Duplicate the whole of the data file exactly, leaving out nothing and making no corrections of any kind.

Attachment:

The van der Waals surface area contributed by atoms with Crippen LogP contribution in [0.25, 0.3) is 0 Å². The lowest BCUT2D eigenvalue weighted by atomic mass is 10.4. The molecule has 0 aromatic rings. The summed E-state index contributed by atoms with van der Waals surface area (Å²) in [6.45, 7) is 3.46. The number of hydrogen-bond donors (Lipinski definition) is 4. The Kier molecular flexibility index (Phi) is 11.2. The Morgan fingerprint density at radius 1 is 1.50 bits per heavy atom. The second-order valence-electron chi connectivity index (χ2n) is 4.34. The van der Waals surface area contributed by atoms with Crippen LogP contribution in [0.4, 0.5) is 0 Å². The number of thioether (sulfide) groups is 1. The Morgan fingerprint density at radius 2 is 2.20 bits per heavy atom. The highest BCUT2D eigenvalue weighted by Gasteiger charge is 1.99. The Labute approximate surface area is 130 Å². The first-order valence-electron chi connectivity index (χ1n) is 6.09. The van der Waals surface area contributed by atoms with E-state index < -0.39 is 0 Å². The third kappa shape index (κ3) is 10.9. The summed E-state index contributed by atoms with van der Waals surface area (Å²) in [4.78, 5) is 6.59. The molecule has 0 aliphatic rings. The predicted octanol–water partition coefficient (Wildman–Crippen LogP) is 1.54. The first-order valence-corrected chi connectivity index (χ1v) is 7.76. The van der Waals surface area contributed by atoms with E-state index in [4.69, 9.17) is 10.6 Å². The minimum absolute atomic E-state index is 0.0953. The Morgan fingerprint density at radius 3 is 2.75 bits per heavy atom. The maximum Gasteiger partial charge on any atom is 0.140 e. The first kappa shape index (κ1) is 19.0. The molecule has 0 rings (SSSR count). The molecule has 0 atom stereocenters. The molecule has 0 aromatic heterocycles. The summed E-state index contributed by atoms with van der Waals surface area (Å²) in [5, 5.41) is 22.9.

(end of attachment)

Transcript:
The van der Waals surface area contributed by atoms with Crippen LogP contribution in [0.25, 0.3) is 0 Å². The lowest BCUT2D eigenvalue weighted by atomic mass is 10.4. The molecule has 0 aromatic rings. The summed E-state index contributed by atoms with van der Waals surface area (Å²) in [6.45, 7) is 3.46. The number of hydrogen-bond donors (Lipinski definition) is 4. The Kier molecular flexibility index (Phi) is 11.2. The Morgan fingerprint density at radius 1 is 1.50 bits per heavy atom. The second-order valence-electron chi connectivity index (χ2n) is 4.34. The van der Waals surface area contributed by atoms with Crippen LogP contribution in [0.4, 0.5) is 0 Å². The number of thioether (sulfide) groups is 1. The Morgan fingerprint density at radius 2 is 2.20 bits per heavy atom. The highest BCUT2D eigenvalue weighted by Gasteiger charge is 1.99. The Labute approximate surface area is 130 Å². The first-order valence-electron chi connectivity index (χ1n) is 6.09. The van der Waals surface area contributed by atoms with E-state index < -0.39 is 0 Å². The third kappa shape index (κ3) is 10.9. The summed E-state index contributed by atoms with van der Waals surface area (Å²) in [4.78, 5) is 6.59. The molecule has 0 aliphatic rings. The predicted octanol–water partition coefficient (Wildman–Crippen LogP) is 1.54. The first-order valence-corrected chi connectivity index (χ1v) is 7.76. The van der Waals surface area contributed by atoms with E-state index in [4.69, 9.17) is 10.6 Å². The minimum absolute atomic E-state index is 0.0953. The Morgan fingerprint density at radius 3 is 2.75 bits per heavy atom. The maximum Gasteiger partial charge on any atom is 0.140 e. The first kappa shape index (κ1) is 19.0. The molecule has 0 rings (SSSR count). The molecule has 0 atom stereocenters. The molecule has 0 aromatic heterocycles. The summed E-state index contributed by atoms with van der Waals surface area (Å²) in [5, 5.41) is 22.9.